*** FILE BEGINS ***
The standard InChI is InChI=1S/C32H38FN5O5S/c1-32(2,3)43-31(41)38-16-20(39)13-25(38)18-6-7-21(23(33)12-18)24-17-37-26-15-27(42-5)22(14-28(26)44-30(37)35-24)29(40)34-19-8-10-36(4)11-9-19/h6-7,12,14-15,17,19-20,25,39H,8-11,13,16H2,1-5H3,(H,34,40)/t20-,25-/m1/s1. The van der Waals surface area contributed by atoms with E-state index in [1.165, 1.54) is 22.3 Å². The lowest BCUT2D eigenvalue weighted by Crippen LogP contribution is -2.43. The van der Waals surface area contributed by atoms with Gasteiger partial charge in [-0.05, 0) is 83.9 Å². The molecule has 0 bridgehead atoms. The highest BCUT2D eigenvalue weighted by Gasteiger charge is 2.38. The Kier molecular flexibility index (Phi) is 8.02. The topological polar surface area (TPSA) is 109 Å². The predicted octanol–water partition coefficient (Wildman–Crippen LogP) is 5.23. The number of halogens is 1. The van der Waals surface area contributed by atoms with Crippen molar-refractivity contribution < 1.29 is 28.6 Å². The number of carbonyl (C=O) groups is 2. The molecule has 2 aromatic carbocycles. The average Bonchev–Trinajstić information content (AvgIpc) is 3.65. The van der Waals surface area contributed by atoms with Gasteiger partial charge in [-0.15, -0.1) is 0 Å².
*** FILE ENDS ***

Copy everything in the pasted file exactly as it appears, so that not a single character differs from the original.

The standard InChI is InChI=1S/C32H38FN5O5S/c1-32(2,3)43-31(41)38-16-20(39)13-25(38)18-6-7-21(23(33)12-18)24-17-37-26-15-27(42-5)22(14-28(26)44-30(37)35-24)29(40)34-19-8-10-36(4)11-9-19/h6-7,12,14-15,17,19-20,25,39H,8-11,13,16H2,1-5H3,(H,34,40)/t20-,25-/m1/s1. The van der Waals surface area contributed by atoms with E-state index in [1.165, 1.54) is 22.3 Å². The lowest BCUT2D eigenvalue weighted by Crippen LogP contribution is -2.43. The van der Waals surface area contributed by atoms with Gasteiger partial charge in [-0.05, 0) is 83.9 Å². The molecule has 0 bridgehead atoms. The highest BCUT2D eigenvalue weighted by Gasteiger charge is 2.38. The Kier molecular flexibility index (Phi) is 8.02. The topological polar surface area (TPSA) is 109 Å². The predicted octanol–water partition coefficient (Wildman–Crippen LogP) is 5.23. The number of halogens is 1. The van der Waals surface area contributed by atoms with Crippen molar-refractivity contribution < 1.29 is 28.6 Å². The number of carbonyl (C=O) groups is 2. The molecule has 2 aromatic carbocycles. The average Bonchev–Trinajstić information content (AvgIpc) is 3.65. The van der Waals surface area contributed by atoms with Gasteiger partial charge in [-0.15, -0.1) is 0 Å².